It seems that millions enjoy dipping into steamy communal waters or baking in saunas. The benefits are as obvious as the beads of sweat rolling down your face: deep tissue relaxation and stress reduction. What’s not so obvious are the potential risks. So here are some tips on how to make sure your next experience will be good and good for you.
• Hit the right temperature. Saunas are safest at 140 degrees; whirlpools/hot tubs at 100 degrees — but make sure you get out before you feel woozy. Higher temps or too-long stays can trigger everything from falling blood pressure to dehydration. Anyone with uncontrolled high blood pressure or heart disease should opt out entirely, as should pregnant women. Saunas can trigger fetal damage, and hot tubs with water above 102 degrees are equally hazardous, especially in the first trimester. (Hot tub thermostats can vary by up to four degrees.) And guys, if you’re trying to conceive, even five minutes in that kind of heat will knock out many swimmers.
• Stay alert. Heat plus alcohol or medications (not to mention recreational drugs) don’t mix. You could fall asleep or slip underwater. It happens.
• Keep it clean. In public facilities you typically can gauge purity by the clarity of the water (good filtration) and by asking about disinfectant and pH testing procedures. The good news: Centers for Disease Control and Prevention info shows that out of 5 million public/private pools and hot tubs, there were only 13 reported outbreaks of infectious diseases. So relax. Really. Relax.
Just D-3 it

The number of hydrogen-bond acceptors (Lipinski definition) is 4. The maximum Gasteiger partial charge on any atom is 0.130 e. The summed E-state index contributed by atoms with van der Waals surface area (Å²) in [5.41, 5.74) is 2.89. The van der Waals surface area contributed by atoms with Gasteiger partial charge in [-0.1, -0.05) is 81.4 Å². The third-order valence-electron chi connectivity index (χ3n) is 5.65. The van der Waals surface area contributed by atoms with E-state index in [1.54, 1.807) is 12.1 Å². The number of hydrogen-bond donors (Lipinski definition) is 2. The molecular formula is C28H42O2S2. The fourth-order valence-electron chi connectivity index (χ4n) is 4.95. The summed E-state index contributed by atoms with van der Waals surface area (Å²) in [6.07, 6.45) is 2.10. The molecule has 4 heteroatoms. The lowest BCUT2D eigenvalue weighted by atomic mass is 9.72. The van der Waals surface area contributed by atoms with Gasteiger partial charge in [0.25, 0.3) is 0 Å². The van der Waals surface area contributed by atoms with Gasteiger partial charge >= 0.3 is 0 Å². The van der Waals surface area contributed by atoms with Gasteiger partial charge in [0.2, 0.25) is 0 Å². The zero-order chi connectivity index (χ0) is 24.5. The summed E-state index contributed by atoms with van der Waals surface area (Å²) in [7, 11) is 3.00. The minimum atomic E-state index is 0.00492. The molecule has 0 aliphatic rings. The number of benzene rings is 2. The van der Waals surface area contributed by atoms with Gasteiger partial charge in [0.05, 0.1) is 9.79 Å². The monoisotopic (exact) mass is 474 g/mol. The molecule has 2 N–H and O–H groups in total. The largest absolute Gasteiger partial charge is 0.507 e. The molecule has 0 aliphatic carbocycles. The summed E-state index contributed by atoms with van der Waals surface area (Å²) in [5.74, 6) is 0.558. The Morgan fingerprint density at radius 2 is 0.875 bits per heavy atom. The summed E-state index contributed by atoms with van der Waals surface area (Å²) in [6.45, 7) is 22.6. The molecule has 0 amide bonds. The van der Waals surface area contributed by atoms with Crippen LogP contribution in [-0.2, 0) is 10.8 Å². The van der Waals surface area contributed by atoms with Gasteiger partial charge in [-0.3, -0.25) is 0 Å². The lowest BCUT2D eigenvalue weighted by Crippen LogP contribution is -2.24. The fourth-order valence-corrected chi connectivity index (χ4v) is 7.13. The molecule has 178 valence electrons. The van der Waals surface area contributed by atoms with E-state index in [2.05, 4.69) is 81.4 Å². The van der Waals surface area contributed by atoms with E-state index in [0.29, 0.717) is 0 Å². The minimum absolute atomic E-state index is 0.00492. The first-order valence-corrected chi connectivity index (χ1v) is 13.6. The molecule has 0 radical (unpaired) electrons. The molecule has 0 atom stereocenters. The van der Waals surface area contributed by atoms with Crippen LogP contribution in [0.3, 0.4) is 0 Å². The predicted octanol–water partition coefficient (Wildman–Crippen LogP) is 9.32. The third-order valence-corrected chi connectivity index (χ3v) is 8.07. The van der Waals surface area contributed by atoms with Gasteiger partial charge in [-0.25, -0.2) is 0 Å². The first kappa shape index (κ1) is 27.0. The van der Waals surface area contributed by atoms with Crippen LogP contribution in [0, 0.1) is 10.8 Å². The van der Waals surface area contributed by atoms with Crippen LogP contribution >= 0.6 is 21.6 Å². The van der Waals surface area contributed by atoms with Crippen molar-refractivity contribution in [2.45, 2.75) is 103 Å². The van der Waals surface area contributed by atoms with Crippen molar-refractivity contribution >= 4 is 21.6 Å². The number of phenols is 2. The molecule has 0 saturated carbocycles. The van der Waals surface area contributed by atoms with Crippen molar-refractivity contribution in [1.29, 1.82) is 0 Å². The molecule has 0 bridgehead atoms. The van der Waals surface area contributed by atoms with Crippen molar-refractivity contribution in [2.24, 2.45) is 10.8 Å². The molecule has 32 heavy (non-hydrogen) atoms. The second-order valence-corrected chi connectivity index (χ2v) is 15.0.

From October to March, the sun isn’t strong enough north of Los Angeles and Atlanta to prod your body into making much vitamin D-3. That endangers your immune system, makes you vulnerable to depression and overeating, weakens your bones and increases your risk for certain cancers. And then there’s the newest D-3 alert: Lack of vitamin D-3 in older adults is associated with cognitive decline and Alzheimer’s disease.
And while as far as we know there’s no chance lack of sunlight will turn you into an underground-dwelling, light-averse Morlock, those are pretty significant, but quite correctable, health risks.
What’s the solution? Even if you head to sunnier climes, or live there year-round, chances are you’re not outside enough to get the D-3 machine going (90 percent of your time is spent indoors). That’s why only a quarter to a third of Americans and Canadians have the recommended minimum blood levels of vitamin D-3. So, we suggest:
• Get a vitamin D-3 blood test: If your reading comes back below 50, you need a D-boost plan. (Over 100 may be too high and trigger its own set of problems.)
• Choose D-packed foods: Canned salmon dishes up 500 IU of D-3 in every 3-ounce serving. Other good sources: vitamin D-enriched low-fat milk and OJ (100 IU per glass). One study showed that women over 70 who get the most vitamin D from their food were a whopping 77 percent less likely to develop dementia.
• Take a supplement: D-3 is the form you want — 1,000 IU a day; 1,200 if you’re 60 plus.
Keep everyone healthy inside, out of empty nest
And although 13 percent of young adults now move back in with their folks, when kids first depart, having them out on their own presents challenges — and opportunities.